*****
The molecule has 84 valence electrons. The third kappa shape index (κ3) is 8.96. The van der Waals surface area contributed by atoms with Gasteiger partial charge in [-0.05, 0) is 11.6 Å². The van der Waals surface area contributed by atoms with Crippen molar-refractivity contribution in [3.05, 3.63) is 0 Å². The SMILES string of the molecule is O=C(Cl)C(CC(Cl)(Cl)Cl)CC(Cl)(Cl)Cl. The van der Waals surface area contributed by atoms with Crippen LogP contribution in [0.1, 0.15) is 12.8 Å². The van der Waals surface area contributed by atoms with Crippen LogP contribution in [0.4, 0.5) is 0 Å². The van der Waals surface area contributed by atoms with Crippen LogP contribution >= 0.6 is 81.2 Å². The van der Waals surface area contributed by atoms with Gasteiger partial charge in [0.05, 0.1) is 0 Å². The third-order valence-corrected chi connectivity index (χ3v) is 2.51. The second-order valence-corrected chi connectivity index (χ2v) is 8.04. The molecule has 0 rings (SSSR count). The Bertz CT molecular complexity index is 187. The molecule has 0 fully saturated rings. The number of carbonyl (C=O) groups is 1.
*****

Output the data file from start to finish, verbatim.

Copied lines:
The molecule has 84 valence electrons. The third kappa shape index (κ3) is 8.96. The van der Waals surface area contributed by atoms with Gasteiger partial charge in [-0.05, 0) is 11.6 Å². The van der Waals surface area contributed by atoms with Crippen molar-refractivity contribution in [3.05, 3.63) is 0 Å². The SMILES string of the molecule is O=C(Cl)C(CC(Cl)(Cl)Cl)CC(Cl)(Cl)Cl. The van der Waals surface area contributed by atoms with Crippen LogP contribution in [0.1, 0.15) is 12.8 Å². The van der Waals surface area contributed by atoms with Crippen LogP contribution in [0.4, 0.5) is 0 Å². The van der Waals surface area contributed by atoms with Crippen LogP contribution >= 0.6 is 81.2 Å². The van der Waals surface area contributed by atoms with Gasteiger partial charge in [0.05, 0.1) is 0 Å². The third-order valence-corrected chi connectivity index (χ3v) is 2.51. The second-order valence-corrected chi connectivity index (χ2v) is 8.04. The molecule has 0 rings (SSSR count). The Bertz CT molecular complexity index is 187. The molecule has 0 fully saturated rings. The number of carbonyl (C=O) groups is 1.